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Bleak House: An authoritative and annotated text, illustrations, a note on the text, genesis and composition, backgrounds, criticism - A Norton critical edition(1977)

 
지은이 : Charles Dickens
옮긴이 : George Ford/ Sylvere Monod(editor)
출판사 : Norton
판수 : first edition
페이지수 : 986
ISBN : 0393093328
예상출고일 : 입금확인후 2일 이내
주문수량 :
도서가격 : 25,000원
적립금 : 750 Point
     

 
재고수량: 1부 Bleak House, Dickens's most daring experiment in the narration of a complex plot, challenges the reader to make connections--between the fashionable and the outcast, the beautiful and the ugly, the powerful and the victims. Nowhere in Dickens's later novels is his attack on an uncaring society more imaginatively embodied, but nowhere either is the mixture of comedy and angry satire more deftly managed. --This text refers to the Paperback edition.
Charles Dickens (1812-1870) is one of the most acclaimed and popular writers of all time. His many works include the classics The Old Curiosity Shop, Oliver Twist, Nicholas Nickleby, Barnaby Rudge, A Christmas Carol, A Tale of Two Cities, David Copperfield, Great Expectations, Bleak House, Hard Times, Our Mutual Friend, The Pickwick Papers and many more.

George Ford was Joseph H. Gilmore Professor of English Emeritus at the University of Rochester. He was the author of Keats and the Victorians, Dickens and His Readers, Double Measure: A Study of the Novels and Stories of D. H. Lawrence, and The Making of a Secret Agent. He was a founding editor of The Norton Anthology of English Literature and was editor, with Sylvre Monod, of the Norton Critical Edition of Hard Times. Professor Ford was a Fellow of the American Academy of Arts and Sciences and a recipient of the Wilbur Cross Medal from Yale University. He died in 1994.


Sylvre Monod is Emeritus Professor of English at the Sorbonne. He is the author of Dickens the Novelist, Histoire de la litrature anglaise de Victoria Elizabeth II, Martin Chuzzlewit: A Critical Study, and Madame Homais (a novel). He is editor, with George Ford, of the Norton Critical Edition of Hard Times, and of numerous French editions of works by Charles Dickens, Joseph Conrad, Rudyard Kipling, and the Bronts. Professor Monod is a Chevalier of the Legion of Honor and a Commander of the British Empire.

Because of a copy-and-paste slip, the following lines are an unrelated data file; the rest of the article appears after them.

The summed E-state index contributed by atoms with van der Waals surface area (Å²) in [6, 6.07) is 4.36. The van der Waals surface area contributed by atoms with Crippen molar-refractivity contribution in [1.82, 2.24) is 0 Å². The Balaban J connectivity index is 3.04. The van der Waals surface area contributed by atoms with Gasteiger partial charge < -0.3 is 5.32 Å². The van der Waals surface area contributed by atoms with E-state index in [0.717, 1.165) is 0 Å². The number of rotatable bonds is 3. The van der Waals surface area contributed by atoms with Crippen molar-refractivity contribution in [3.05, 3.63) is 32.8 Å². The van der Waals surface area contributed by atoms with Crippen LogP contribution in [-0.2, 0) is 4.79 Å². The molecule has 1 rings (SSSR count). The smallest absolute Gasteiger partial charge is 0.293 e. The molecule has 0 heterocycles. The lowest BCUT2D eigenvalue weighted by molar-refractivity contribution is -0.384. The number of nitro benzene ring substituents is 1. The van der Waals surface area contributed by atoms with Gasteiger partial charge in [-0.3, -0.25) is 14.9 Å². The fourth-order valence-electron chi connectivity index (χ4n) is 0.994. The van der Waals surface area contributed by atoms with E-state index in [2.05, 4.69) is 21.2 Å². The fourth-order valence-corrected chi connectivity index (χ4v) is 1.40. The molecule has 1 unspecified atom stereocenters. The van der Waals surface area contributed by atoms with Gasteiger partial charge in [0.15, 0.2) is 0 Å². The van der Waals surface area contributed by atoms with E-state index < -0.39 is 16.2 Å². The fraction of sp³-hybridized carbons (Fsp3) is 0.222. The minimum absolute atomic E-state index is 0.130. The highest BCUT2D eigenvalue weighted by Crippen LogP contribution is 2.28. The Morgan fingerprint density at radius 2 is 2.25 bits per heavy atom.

Contents


List of Illustrations
Introduction
Introductory Note on Law Courts and Colleges

The Text of Bleak House
Contents of Bleak House
Preface

A Note on the Text
Dickens' Working plans
The Running Headlines
Textual History

Textual Notes

The Genesis and Composition of Bleak House
Chronology
Dickens' Letters on the Composition of Bleak House
A Dictionary of Bleak House Originals: Persons and Places

Backgrounds
Pollution
Thomas Miller A London Fog (Illustrated London News, 1849)
Henry Mayhew Of the Horse-Dung of the Streets of London
1851)
The Spa-Fields Burial Ground (The Times, 1845)
W.H. Wills and George Hogarth Heathen and Christian Burial
텵ousehold Words, 1850)
R.H. Horne [A Visit with the River-God, Father
Thames] (Household Words,1851)
Thomas Carlyle [Typhus-Fever in Edinburgh] (from Past and
Present, 1843)
Hector Gavin [Sanitation in a London Suburb] (from Sanitary
Ramblings, 1848)
[Report.... On Cholera] (Lancet, 1849)
Charles Dickens [Speech to the Metropolitan Sanitary
Association] (1851)
Government
Thomas Carlyle Downing Street (Latter-Day Pamphlets, 1850)
[On the Opening of Parliament] (Illustrated London News, 1852)
[Speech from the Throne] (Annual Register, 1853)
Law Courts, Inquests, and Police
Sutton Sharpe [Testimony... Concerning Chancery] (1840)
A Chancery Bone of Contention (Punch, 1852)
[A Review of Bleak House] (Eclectic Review, 1853)
[Cross-Examination of a Witness] (Examiner, 1850)
Charles Dickens [A Police-Conducted Tour of a Slum] (Household Words, 1851)